We have no occasion here to decide whether section 1747.08 applies to online transactions that do not involve electronically downloadable products or to any other transactions that do not involve in-person, face-to-face interaction between the customer and retailer. Our dissenting colleagues contend that section 1747.08 must apply to online transactions because the Legislature intended it to apply to "other card-not-present transactions" such as mail order and telephone order (MOTO) transactions. (Dis. opn. by Baxter, J., post, at pp. 9-10; see dis. opn. by Kennard, J., post, at pp. 4-6.) We express no view on whether the statute governs mail order or telephone order transactions, as that issue is not presented and has not been briefed in this case. In any event, even if the statute does apply to MOTO transactions, we do not think such transactions, which often involve "shipping [or] delivery . . . of the purchased merchandise" (§ 1747.08(c)(4)), are readily likened to online purchases of electronically downloadable products with respect to possible means of preventing or detecting fraud.

III.

Krescent contends that the text and legislative history of a 2011 amendment to the Credit Card Act show that section 1747.08 applies to online transactions. As explained below, we disagree.

In 2011, the Legislature amended the Credit Card Act to add section 1747.08(c)(3)(B), which provides that the prohibitions of section 1747.08(a) do not apply if "[t]he person, firm, partnership, association, or corporation accepting the credit card in a sales transaction at a retail motor fuel dispenser or retail motor fuel payment island automated cashier uses the Zip Code information solely for prevention of fraud, theft, or identity theft." This amendment applies to "pay-at-the-pump" transactions in which no employee or other seller of the agent is present. (See § 1747.02, subd. (n) [defining " 'retail motor fuel dispenser' " as "a device that dispenses fuel . . . , that processes the sale of fuel through a remote electronic payment system, and that is in a location where an employee or other agent of the seller is not present"]; § 1747.02, subd. (o) [defining " 'retail motor fuel payment island automated cashier' " in similar terms].) Krescent argues that because the 2011 amendment creates a narrow exception for a certain type of remote transaction, it would have been unnecessary surplusage if the statute was never intended to apply to remote transactions in the first place. In his view, the 2011 amendment confirms that all retailers, including retailers conducting business remotely, are governed by the statute.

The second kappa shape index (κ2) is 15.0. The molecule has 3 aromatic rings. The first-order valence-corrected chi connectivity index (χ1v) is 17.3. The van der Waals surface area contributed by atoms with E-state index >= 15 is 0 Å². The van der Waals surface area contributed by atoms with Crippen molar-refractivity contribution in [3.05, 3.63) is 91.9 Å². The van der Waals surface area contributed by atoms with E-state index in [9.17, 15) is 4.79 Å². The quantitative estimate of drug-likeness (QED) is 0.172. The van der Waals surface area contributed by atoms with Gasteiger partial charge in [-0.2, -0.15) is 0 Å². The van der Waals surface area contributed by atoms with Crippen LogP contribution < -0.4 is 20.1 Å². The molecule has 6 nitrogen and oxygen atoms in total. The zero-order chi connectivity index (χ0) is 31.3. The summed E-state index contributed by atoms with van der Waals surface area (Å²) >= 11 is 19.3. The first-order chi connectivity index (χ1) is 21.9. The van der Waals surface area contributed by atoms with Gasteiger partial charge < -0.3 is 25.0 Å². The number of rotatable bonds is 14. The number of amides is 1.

The logic of Krescent's argument holds only if one assumes that a remote transaction conducted at a gas station stands on equal footing with an online transaction, and that by addressing the former in 2011, the Legislature necessarily signaled the statute's applicability to the latter. But there are good reasons to doubt this assumption. As Apple points out in its brief, "the customer engaging in a pay-at-the-pump transaction has physical possession of the card, which must be swiped," and "is capable of being seen, either because an employee is at the gas station, or because there is video surveillance of the pump." Thus, pay-at-the-pump transactions arguably present less risk of fraud than online transactions because a customer engaged in an online transaction need not possess a physical card and can complete the transaction in the privacy of his or her own home. It seems counterintuitive to posit that the Legislature created a fraud prevention exemption only for pay-at-the-pump retailers while leaving online retailers unprotected, when online retailers -- a multibillion-dollar industry by the year 2011 -- have at least as much if not more need for an exemption to protect themselves and consumers from fraud.

The more logical inference is that the Legislature did not address pay-at-the-pump transactions in 2011 against the backdrop of the statute's applicability to all remote transactions, including online transactions, but rather that the Legislature addressed pay-at-the-pump transactions against the backdrop of the statute's applicability to in-person transactions at ordinary brick-and-mortar retailers, the paradigmatic type of transaction addressed by the statute's text. Compared to ordinary brick-and-mortar retailers, gas stations with payment island automated cashiers may indeed have heightened fraud concerns, and it would make sense for the Legislature to grant them more leeway to record personal identifying information. Indeed, the 2011 amendment supports the view that the Legislature's policy behind the statute has been, and continues to be, to protect consumer privacy without putting retailers in the position of having to accept credit card payments when they are unable to confirm that the person using the card is authorized to do so.